Over 2 million women develop breast cancer globally every year despite immense advances in disease biology, diagnostic strategies and novel treatment options. The deeper knowledge of disease biology and genomic landscape has fostered a broader mechanistic approach to patients and their therapeutic choices. Many preclinical and clinical studies suggest a benefit of combining PARP inhibitors (PARPi) and immune checkpoint inhibitors (ICPi) in patients with homologous recombination deficiency (HRD) intact and mutated cancers. However, similar to the varied benefits of either drug class based on tissue and mutational context, the benefits of such combination are strongly variable based on tumor type, tissue and mutation context.


To study how select HRD mutations respond to a combination of a PARPi inhibitor with an ICPi, we used CRISPR engineering to functionally impair or repress BRCA1, BRCA2, ATM, CHEK2, PALB2 in different mouse breast cancer cell lines. EMT6 and 4T1 cells were engineered to expressed deactivated cas9 nuclease (dcas9) fused to the repressor domain Kruppel-associated-box (KRAB) and mcherry florescent protein. The dcas9-KRAB-mcherry breast cancer cells were further engineered to express BFP-tagged guide RNAs targeting selected genes under a doxycycline inducible tet-on system. After establishing functional loss/repression of the targeted HRD mutations, cells were then implanted in the mammary fat pad of balb/cJ mice and treated with PARPi and ICPi to determine the ICPi, PARPi and their combination induced changes in inflammatory signals and their association with therapy response.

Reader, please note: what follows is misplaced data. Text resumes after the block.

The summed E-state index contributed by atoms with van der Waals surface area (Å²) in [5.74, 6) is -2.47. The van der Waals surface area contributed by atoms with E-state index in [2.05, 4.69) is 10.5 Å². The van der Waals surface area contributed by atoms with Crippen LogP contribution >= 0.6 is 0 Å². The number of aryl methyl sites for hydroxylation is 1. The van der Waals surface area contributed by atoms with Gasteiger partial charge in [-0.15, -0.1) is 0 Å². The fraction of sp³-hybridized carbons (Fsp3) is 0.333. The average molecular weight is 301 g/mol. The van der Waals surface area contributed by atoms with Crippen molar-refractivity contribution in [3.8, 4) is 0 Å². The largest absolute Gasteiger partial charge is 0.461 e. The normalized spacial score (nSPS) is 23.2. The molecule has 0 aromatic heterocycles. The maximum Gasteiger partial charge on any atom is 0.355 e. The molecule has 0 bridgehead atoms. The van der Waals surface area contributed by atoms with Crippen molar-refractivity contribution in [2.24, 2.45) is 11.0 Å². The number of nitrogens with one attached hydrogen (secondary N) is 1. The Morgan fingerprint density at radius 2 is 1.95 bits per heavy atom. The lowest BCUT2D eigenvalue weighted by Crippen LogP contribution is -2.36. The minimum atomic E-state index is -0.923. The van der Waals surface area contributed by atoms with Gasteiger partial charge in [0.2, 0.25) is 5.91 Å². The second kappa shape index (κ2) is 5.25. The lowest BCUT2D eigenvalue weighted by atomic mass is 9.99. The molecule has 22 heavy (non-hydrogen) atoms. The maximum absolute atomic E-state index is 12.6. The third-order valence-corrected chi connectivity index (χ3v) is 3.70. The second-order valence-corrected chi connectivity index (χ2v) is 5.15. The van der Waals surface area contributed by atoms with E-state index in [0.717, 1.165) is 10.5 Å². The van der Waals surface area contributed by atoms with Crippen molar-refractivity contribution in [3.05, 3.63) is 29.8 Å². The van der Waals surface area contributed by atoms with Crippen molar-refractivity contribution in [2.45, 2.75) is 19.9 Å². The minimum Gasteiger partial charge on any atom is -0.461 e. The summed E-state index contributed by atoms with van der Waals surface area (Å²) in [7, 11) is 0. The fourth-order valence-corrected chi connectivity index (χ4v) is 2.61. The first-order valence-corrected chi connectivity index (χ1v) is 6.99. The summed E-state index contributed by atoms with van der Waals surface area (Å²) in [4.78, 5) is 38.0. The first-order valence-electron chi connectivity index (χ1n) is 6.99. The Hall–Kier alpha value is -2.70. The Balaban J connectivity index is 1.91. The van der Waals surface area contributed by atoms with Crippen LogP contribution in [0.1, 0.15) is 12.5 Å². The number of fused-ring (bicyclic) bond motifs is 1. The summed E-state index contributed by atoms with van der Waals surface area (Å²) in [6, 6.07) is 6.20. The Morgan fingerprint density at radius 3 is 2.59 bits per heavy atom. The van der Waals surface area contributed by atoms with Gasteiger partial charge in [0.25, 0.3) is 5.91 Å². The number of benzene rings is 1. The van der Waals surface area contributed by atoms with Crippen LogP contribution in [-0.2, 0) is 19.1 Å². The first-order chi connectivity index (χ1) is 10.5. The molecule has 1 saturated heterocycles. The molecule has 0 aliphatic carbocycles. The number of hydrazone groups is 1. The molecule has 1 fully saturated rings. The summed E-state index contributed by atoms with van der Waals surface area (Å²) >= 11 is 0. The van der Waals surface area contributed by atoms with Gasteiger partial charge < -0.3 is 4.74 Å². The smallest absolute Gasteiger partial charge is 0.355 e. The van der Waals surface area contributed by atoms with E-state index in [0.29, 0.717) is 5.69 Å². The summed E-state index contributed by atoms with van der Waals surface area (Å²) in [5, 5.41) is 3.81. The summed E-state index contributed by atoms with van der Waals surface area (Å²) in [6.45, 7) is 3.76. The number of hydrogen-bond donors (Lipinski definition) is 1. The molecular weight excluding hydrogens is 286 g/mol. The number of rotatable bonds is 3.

Induced suppression of BRCA1 and PALB2 in these breast cancer cells showed exquisite sensitivity to PARPi (IC50 0.01 uM and 0.098 uM) and diminishing sensitivity to PARPi in BRCA2 and ATM (IC50 0.16 uM and IC50 0.28 uM). In contrast, inducible suppression of CHEK2 showed resistance to PARPi versus parental EMT6 cells (IC50 13.9 uM versus 5.3 uM). Evaluation of changes in expression levels of PDL1 and select chemokines including CCL2, CCL5, CXCL9, CXCL10 and CXCL11 suggest a differential response to PARPi depending on specific HRD mutations. HRD mutations and tissue-context will be further characterized in combination therapy of ICPi and PARPi.


Using inducible suppression of HRD function in an immune competent mouse breast cancer model helps to understand the differential role of individual HRD mutations (BRCA1, BRCA2, ATM, CHEK2, PALB2) in altering inflammatory signals in response to PARPi and ICI. This data may guide the clinical development of such combination in breast cancer and other cancers.